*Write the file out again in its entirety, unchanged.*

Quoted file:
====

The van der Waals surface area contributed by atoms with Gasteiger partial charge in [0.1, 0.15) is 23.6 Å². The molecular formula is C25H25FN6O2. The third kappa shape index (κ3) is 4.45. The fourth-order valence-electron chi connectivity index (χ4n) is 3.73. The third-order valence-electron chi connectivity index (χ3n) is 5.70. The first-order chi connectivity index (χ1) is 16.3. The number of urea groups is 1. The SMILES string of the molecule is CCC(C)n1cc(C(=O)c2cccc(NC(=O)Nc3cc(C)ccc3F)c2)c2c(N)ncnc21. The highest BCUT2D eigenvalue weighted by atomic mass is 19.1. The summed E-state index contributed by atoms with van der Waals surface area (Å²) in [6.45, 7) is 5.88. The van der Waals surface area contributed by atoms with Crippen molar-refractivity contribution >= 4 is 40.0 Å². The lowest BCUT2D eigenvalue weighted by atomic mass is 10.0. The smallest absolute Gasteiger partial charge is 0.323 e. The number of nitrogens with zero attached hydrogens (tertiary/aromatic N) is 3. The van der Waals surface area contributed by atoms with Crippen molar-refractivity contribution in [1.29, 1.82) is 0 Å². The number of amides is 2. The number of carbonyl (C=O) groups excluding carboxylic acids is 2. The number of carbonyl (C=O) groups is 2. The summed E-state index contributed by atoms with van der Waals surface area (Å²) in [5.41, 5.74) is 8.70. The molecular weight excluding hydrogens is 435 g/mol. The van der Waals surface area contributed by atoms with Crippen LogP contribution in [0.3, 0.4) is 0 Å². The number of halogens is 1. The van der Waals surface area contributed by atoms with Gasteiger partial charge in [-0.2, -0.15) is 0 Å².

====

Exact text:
The van der Waals surface area contributed by atoms with Gasteiger partial charge in [0.1, 0.15) is 23.6 Å². The molecular formula is C25H25FN6O2. The third kappa shape index (κ3) is 4.45. The fourth-order valence-electron chi connectivity index (χ4n) is 3.73. The third-order valence-electron chi connectivity index (χ3n) is 5.70. The first-order chi connectivity index (χ1) is 16.3. The number of urea groups is 1. The SMILES string of the molecule is CCC(C)n1cc(C(=O)c2cccc(NC(=O)Nc3cc(C)ccc3F)c2)c2c(N)ncnc21. The highest BCUT2D eigenvalue weighted by atomic mass is 19.1. The summed E-state index contributed by atoms with van der Waals surface area (Å²) in [6.45, 7) is 5.88. The van der Waals surface area contributed by atoms with Crippen molar-refractivity contribution >= 4 is 40.0 Å². The lowest BCUT2D eigenvalue weighted by atomic mass is 10.0. The smallest absolute Gasteiger partial charge is 0.323 e. The number of nitrogens with zero attached hydrogens (tertiary/aromatic N) is 3. The van der Waals surface area contributed by atoms with Crippen molar-refractivity contribution in [1.29, 1.82) is 0 Å². The number of amides is 2. The number of carbonyl (C=O) groups excluding carboxylic acids is 2. The number of carbonyl (C=O) groups is 2. The summed E-state index contributed by atoms with van der Waals surface area (Å²) in [5.41, 5.74) is 8.70. The molecular weight excluding hydrogens is 435 g/mol. The van der Waals surface area contributed by atoms with Crippen LogP contribution in [0.3, 0.4) is 0 Å². The number of halogens is 1. The van der Waals surface area contributed by atoms with Gasteiger partial charge in [-0.2, -0.15) is 0 Å².